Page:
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Laneway breakfast pays tribute to resilient profession

Laneway breakfast pays tribute to resilient profession

By Karin Derkley

Access to Justice COVID-19 


The legal profession had shown itself to be resilient in an often-challenging year in 2020, but aspects of the profession are calling out for change, participants at this year's Legal Laneway Breakfast were told.

The Legal Laneway Breakfast, which the Victoria Law Foundation normally hosts in Hardware Lane to mark the beginning of the legal year, was this year held on Zoom, with 400 participants joining in to hear presentations from new Attorney-General Jaclyn Symes, Legal Services Board CEO and Commissioner Fiona McLeay, and writer and broadcaster Benjamin Law.

The event is supported by LIV Young Lawyers, among a number of other legal organisations. LIV president Tania Wolff and CEO Adam Awty both attended virtually.

In her presentation Ms Symes paid tribute to the legal profession's willingness to adapt to the "undeniable challenges" of a year that she said "completely upended our lives and the way we work and connect".

"We know COVID-19 has impacted every institution in Victoria, including our courts," she said. She thanked the profession for "their extraordinary work providing access to justice to victims and vulnerable people during COVID-19", and the courts which had maintained their focus on matters involving safety and totally changed their operations by scaling up the use of technology to ensure that virtual hearings continue.

The government was aware of significant court backlogs, and these would be tackled through the justice recovery plan, adding to $80 million in court funding announced last year to ensure that victims get timely access to justice. Ms Symes said she looked forward to working with the profession on aspects of the recovery plan such as a focus on more matters being resolved outside the court, especially family violence matters, safe access to court for all Victorians, and cases being heard and finalised quickly.

Despite the upheaval of the past year the Victorian government had been able to implement some landmark legal reforms, Ms Symes pointed out, including the bill to ban LGBTI conversion practices currently before Parliament, and is progressing legislation to abolish the offence of public drunkenness.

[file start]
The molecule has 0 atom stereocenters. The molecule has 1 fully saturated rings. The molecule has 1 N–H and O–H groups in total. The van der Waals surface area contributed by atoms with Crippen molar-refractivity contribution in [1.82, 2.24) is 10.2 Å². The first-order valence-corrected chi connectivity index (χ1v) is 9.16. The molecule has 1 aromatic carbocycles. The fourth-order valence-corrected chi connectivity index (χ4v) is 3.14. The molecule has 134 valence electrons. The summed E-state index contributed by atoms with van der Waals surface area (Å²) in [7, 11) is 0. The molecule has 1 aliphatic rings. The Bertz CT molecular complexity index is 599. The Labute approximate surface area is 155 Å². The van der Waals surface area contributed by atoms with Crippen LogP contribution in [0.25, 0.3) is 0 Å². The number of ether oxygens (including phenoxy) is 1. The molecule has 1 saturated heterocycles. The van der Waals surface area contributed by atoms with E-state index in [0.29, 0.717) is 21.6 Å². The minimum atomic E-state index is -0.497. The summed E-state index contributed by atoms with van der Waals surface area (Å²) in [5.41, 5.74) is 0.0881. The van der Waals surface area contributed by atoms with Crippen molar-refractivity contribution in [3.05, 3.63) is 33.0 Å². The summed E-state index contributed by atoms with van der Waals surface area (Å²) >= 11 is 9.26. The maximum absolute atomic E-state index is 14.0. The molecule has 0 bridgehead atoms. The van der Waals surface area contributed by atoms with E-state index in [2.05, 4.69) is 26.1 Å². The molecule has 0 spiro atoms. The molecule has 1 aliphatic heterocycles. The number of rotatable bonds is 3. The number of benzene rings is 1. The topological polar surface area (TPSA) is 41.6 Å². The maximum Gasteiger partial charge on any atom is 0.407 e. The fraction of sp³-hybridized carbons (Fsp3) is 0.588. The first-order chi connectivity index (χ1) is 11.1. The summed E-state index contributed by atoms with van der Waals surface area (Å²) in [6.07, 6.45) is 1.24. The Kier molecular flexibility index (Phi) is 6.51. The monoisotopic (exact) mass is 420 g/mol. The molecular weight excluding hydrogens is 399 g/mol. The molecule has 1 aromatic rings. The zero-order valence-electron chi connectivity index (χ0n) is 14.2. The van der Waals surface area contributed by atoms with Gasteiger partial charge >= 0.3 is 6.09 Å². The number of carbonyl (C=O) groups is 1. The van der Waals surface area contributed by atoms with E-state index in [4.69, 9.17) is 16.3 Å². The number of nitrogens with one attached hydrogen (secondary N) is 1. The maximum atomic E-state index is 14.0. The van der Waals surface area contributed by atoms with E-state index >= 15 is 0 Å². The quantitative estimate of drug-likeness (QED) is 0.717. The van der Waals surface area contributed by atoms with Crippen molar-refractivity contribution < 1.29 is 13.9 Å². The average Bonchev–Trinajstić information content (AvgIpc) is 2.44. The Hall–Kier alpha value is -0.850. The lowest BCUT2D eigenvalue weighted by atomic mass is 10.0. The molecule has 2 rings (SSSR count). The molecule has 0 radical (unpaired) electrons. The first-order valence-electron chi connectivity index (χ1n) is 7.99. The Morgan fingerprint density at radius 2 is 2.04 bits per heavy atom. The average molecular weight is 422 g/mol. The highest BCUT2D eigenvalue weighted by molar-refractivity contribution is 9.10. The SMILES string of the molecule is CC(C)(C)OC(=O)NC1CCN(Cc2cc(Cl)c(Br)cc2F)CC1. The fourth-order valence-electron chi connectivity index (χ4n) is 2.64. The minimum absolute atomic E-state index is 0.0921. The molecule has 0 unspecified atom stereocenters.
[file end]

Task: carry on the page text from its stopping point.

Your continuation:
Fiona McLeay too acknowledged a year that was "challenging, bewildering and exhausting and sometimes sad", but that also on many occasions brought out the best in people, including many in the profession.

It was good to see that early fears of a catastrophic and swift negative impact on legal practice proved unfounded, she said. "Anecdotally it seems that many firms are actually doing surprisingly well and certainly better than we thought perhaps 10 months ago. While there were cuts to salaries or staffing or reduced hours, in many cases those have been reversed and we hope that as the wider economy recovers, which the early signs are it seems to be doing, demand for legal services will rise alongside that – and we were starting to see that even as early as late last year.

"It's great to see that in the midst of all that happened last year, lawyers' commitments to their clients and to ensuring access to legal help was undiminished," she said.

However, the global pandemic did expose existing fragilities, she said. "We know that legacy systems and practices in both the profession and the wider justice sector were exposed by the turmoil of lockdown and it's also been very hard on the mental health of some of the profession as it was in the wider community. I think lawyers like everyone else are still feeling a little bit fragile." She urged practitioners to keep a close eye on colleagues and be alert for signs of depression and anxiety.

The VLSB+C wanted to focus this year on building a more client-centred approach in the profession. "The very important research that the Victoria Law Foundation is developing on the public understanding of law will also assist in that. Linked to this is innovation in our legal service delivery, with a focus on what is going to be helpful for a client to access legal help."

Another priority for the year ahead is addressing the imbalance of women in senior roles in the profession, in which only 18 per cent of women lawyers hold principal practising certificate, compared to 36 per cent of male lawyers. Ms McLeay also reminded the profession of the work that needs to be done in ensuring it better reflected the diversity of the wider community.

A positive note for the past year was that the fifth annual governance institute ethics index revealed a large net increase in people viewing lawyers as ethical compared to the year before, Ms McLeay said. It has been hypothesised that this might be as a result of the community becoming more aware of lawyers involvement in public interest work such as Royal Commissions and parliamentary inquiries and "starting to see lawyers . . . working towards a united interest rather than an adversarial setting where we have one being contested against the other".

"I hope this is true and that it continues," she said.

You can watch a recording of the Legal Laneway Breakfast here.

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